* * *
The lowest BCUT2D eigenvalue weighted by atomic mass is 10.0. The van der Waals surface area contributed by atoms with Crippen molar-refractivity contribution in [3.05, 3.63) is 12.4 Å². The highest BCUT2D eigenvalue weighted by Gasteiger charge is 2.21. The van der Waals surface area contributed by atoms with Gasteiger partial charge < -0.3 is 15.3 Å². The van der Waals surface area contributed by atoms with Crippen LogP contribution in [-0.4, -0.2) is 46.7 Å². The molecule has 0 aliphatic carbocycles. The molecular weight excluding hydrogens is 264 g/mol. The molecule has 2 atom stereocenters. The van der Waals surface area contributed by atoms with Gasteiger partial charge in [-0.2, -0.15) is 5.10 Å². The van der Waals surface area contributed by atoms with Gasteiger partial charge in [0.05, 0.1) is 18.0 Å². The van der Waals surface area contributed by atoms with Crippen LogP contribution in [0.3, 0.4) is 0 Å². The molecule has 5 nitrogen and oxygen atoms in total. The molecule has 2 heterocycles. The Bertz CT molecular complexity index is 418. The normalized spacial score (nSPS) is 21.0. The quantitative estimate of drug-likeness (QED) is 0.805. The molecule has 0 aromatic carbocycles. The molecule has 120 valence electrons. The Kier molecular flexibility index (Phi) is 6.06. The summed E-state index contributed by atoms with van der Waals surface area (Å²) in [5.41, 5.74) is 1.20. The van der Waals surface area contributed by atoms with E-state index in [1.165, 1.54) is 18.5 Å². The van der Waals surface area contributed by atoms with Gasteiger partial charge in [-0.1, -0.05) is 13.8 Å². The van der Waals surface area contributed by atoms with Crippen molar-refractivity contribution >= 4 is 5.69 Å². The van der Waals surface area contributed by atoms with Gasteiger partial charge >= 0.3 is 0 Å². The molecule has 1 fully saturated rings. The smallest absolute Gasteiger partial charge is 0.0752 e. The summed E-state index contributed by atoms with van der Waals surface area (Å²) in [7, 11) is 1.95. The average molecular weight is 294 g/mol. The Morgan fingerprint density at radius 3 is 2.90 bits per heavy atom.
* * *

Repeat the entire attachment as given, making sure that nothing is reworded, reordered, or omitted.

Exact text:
The lowest BCUT2D eigenvalue weighted by atomic mass is 10.0. The van der Waals surface area contributed by atoms with Crippen molar-refractivity contribution in [3.05, 3.63) is 12.4 Å². The highest BCUT2D eigenvalue weighted by Gasteiger charge is 2.21. The van der Waals surface area contributed by atoms with Gasteiger partial charge < -0.3 is 15.3 Å². The van der Waals surface area contributed by atoms with Crippen LogP contribution in [-0.4, -0.2) is 46.7 Å². The molecule has 0 aliphatic carbocycles. The molecular weight excluding hydrogens is 264 g/mol. The molecule has 2 atom stereocenters. The van der Waals surface area contributed by atoms with Gasteiger partial charge in [-0.2, -0.15) is 5.10 Å². The van der Waals surface area contributed by atoms with Gasteiger partial charge in [0.05, 0.1) is 18.0 Å². The van der Waals surface area contributed by atoms with Crippen LogP contribution in [0.3, 0.4) is 0 Å². The molecule has 5 nitrogen and oxygen atoms in total. The molecule has 2 heterocycles. The Bertz CT molecular complexity index is 418. The normalized spacial score (nSPS) is 21.0. The quantitative estimate of drug-likeness (QED) is 0.805. The molecule has 0 aromatic carbocycles. The molecule has 120 valence electrons. The Kier molecular flexibility index (Phi) is 6.06. The summed E-state index contributed by atoms with van der Waals surface area (Å²) in [5.41, 5.74) is 1.20. The van der Waals surface area contributed by atoms with E-state index in [1.165, 1.54) is 18.5 Å². The van der Waals surface area contributed by atoms with Gasteiger partial charge in [-0.1, -0.05) is 13.8 Å². The van der Waals surface area contributed by atoms with Crippen molar-refractivity contribution >= 4 is 5.69 Å². The van der Waals surface area contributed by atoms with Gasteiger partial charge >= 0.3 is 0 Å². The molecule has 1 fully saturated rings. The smallest absolute Gasteiger partial charge is 0.0752 e. The summed E-state index contributed by atoms with van der Waals surface area (Å²) in [7, 11) is 1.95. The average molecular weight is 294 g/mol. The Morgan fingerprint density at radius 3 is 2.90 bits per heavy atom.